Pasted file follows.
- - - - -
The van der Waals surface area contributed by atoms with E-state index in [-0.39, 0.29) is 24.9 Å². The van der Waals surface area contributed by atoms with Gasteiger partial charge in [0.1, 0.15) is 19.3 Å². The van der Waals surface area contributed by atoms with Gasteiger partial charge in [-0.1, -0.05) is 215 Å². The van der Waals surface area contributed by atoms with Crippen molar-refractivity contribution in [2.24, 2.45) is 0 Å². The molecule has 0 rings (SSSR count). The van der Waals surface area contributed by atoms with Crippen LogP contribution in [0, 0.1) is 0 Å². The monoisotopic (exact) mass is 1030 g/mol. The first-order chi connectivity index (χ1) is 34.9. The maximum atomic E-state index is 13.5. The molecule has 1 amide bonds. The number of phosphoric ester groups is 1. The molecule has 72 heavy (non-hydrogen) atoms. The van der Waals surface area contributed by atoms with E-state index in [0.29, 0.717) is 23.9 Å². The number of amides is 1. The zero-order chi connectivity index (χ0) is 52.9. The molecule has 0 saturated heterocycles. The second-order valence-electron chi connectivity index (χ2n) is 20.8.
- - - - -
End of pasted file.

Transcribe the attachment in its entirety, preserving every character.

The van der Waals surface area contributed by atoms with E-state index in [-0.39, 0.29) is 24.9 Å². The van der Waals surface area contributed by atoms with Gasteiger partial charge in [0.1, 0.15) is 19.3 Å². The van der Waals surface area contributed by atoms with Gasteiger partial charge in [-0.1, -0.05) is 215 Å². The van der Waals surface area contributed by atoms with Crippen molar-refractivity contribution in [2.24, 2.45) is 0 Å². The molecule has 0 rings (SSSR count). The van der Waals surface area contributed by atoms with Crippen LogP contribution in [0, 0.1) is 0 Å². The monoisotopic (exact) mass is 1030 g/mol. The first-order chi connectivity index (χ1) is 34.9. The maximum atomic E-state index is 13.5. The molecule has 1 amide bonds. The number of phosphoric ester groups is 1. The molecule has 72 heavy (non-hydrogen) atoms. The van der Waals surface area contributed by atoms with E-state index in [0.29, 0.717) is 23.9 Å². The number of amides is 1. The zero-order chi connectivity index (χ0) is 52.9. The molecule has 0 saturated heterocycles. The second-order valence-electron chi connectivity index (χ2n) is 20.8.